If that were not enticing enough, the showdown also brings two of the best players in the women’s game face to face: Seleção captain Marta, five-time FIFA Women’s World Player of the Year, and the player who took that accolade off her last year, Japan’s Homare Sawa. The Nadeshiko skipper was also the winner of the adidas Golden Ball at the FIFA Women’s World Cup Germany 2011™.
The Japanese, runners-up in Group F, have yet to fully hit their stride at the tournament. After starting their campaign with a win over Canada that showcased their slick short-passing game, they could only manage goalless draws with group winners Sweden and South Africa, the coach resting several of his big name players for the latter game. Moreover, the partnership of Sawa and Aya Miyama, one of Japan’s principle weapons at Germany 2011, has yet to reach similar heights at London 2012.
Canarinha coach Jorge Barcellos, who was also at the helm when Brazil took silver in Beijing, has so far been banking on his tried-and-tested stars. And while they looked dazzling in their opening game against Cameroon, they subsequently struggled in a laboured win over New Zealand and were second-best in a very tough fixture against Great Britain at Wembley.
That defeat against a very disciplined host-nation side not only wounded their pride, but raised several doubts about the team. Having seen their play stymied by Hope Powell’s charges, Brazil have work to do if they hope to deal effectively with the world champions.
The teams have met on eight previous occasions. However, this will be only the second time in the finals of a FIFA tournament, after the South Americans triumphed 2-0 in a group-stage meeting at the Atlanta Olympics in 1996.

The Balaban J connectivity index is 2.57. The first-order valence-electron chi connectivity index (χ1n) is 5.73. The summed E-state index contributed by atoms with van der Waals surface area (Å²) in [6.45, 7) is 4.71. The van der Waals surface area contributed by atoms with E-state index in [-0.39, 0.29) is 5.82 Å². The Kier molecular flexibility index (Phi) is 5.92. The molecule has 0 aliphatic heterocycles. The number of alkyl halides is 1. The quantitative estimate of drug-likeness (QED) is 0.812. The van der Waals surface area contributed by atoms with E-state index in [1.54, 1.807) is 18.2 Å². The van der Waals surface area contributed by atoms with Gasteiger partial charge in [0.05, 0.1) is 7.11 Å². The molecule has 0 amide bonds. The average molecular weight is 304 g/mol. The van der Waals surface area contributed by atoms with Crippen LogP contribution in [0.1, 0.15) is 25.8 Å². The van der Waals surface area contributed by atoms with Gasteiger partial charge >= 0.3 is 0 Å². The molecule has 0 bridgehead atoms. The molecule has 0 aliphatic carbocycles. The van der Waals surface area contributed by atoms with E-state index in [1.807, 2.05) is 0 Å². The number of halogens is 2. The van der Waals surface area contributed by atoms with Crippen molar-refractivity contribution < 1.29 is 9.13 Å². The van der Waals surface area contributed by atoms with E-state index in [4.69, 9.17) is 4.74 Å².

4 - This will be the fourth time in the five editions of the Women’s Olympic Football Tournament that Brazil have faced the reigning world champions. In 1996, they drew 0-0 with Norway in the group phase. Four years later they lost against USA in the semi-finals, with Mia Hamm getting the only goal of the game, and at Beijing 2008 they played out a scoreless group-phase draw with Germany. On only one occasion, Athens 2004, did they manage to avoid the world champions, at the time also Germany.
“Collectively we didn’t play well against Great Britain but, as I pointed out to the girls, we only lost a game, not a title or a medal. Now we have another challenge against Japan, and rest assured we’ll give it everything out there on the pitch,” Jorge Barcellos, Brazil coach.
“If there’s one thing everyone agrees on, it’s that Brazil are one of most talented teams in the world. Our main asset is our team play, but we know how hard we’ll have to work to go up against a team like that. That said, we’re ready to continue down the path towards Olympic gold,” Norio Sasaki, Japan coach.